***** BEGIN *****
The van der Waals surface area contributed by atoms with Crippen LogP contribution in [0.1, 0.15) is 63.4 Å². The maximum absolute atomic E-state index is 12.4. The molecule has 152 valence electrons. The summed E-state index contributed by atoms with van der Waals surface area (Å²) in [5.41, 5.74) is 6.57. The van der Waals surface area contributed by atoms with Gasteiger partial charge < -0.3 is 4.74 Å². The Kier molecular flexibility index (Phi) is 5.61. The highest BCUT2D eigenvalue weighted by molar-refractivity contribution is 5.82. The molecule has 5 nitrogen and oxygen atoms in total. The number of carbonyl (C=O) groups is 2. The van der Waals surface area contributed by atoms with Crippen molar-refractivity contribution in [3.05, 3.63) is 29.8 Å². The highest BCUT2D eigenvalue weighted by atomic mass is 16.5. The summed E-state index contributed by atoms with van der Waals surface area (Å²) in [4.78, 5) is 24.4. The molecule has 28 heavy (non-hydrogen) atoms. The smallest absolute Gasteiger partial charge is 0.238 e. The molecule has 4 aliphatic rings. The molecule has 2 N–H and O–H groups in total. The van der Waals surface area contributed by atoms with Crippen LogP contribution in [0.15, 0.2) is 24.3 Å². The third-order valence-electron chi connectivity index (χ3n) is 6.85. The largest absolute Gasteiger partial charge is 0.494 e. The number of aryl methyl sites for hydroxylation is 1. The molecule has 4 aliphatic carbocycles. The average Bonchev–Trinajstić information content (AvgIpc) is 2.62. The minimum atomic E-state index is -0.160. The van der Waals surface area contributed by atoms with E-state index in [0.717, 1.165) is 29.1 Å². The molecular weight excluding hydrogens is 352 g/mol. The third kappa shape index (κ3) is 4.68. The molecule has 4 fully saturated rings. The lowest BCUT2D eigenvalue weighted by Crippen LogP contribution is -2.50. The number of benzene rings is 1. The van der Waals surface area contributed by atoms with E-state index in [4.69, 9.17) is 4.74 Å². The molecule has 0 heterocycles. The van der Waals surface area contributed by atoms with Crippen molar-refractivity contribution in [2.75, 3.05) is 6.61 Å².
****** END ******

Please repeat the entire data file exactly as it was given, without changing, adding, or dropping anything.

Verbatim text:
The van der Waals surface area contributed by atoms with Crippen LogP contribution in [0.1, 0.15) is 63.4 Å². The maximum absolute atomic E-state index is 12.4. The molecule has 152 valence electrons. The summed E-state index contributed by atoms with van der Waals surface area (Å²) in [5.41, 5.74) is 6.57. The van der Waals surface area contributed by atoms with Gasteiger partial charge < -0.3 is 4.74 Å². The Kier molecular flexibility index (Phi) is 5.61. The highest BCUT2D eigenvalue weighted by molar-refractivity contribution is 5.82. The molecule has 5 nitrogen and oxygen atoms in total. The number of carbonyl (C=O) groups is 2. The van der Waals surface area contributed by atoms with Crippen molar-refractivity contribution in [3.05, 3.63) is 29.8 Å². The highest BCUT2D eigenvalue weighted by atomic mass is 16.5. The summed E-state index contributed by atoms with van der Waals surface area (Å²) in [4.78, 5) is 24.4. The molecule has 28 heavy (non-hydrogen) atoms. The smallest absolute Gasteiger partial charge is 0.238 e. The molecule has 4 aliphatic rings. The molecule has 2 N–H and O–H groups in total. The van der Waals surface area contributed by atoms with Crippen LogP contribution in [0.15, 0.2) is 24.3 Å². The third-order valence-electron chi connectivity index (χ3n) is 6.85. The largest absolute Gasteiger partial charge is 0.494 e. The number of aryl methyl sites for hydroxylation is 1. The molecule has 4 aliphatic carbocycles. The average Bonchev–Trinajstić information content (AvgIpc) is 2.62. The minimum atomic E-state index is -0.160. The van der Waals surface area contributed by atoms with E-state index in [0.717, 1.165) is 29.1 Å². The molecular weight excluding hydrogens is 352 g/mol. The third kappa shape index (κ3) is 4.68. The molecule has 4 fully saturated rings. The lowest BCUT2D eigenvalue weighted by Crippen LogP contribution is -2.50. The number of benzene rings is 1. The van der Waals surface area contributed by atoms with E-state index in [4.69, 9.17) is 4.74 Å². The molecule has 0 heterocycles. The van der Waals surface area contributed by atoms with Crippen molar-refractivity contribution in [2.75, 3.05) is 6.61 Å².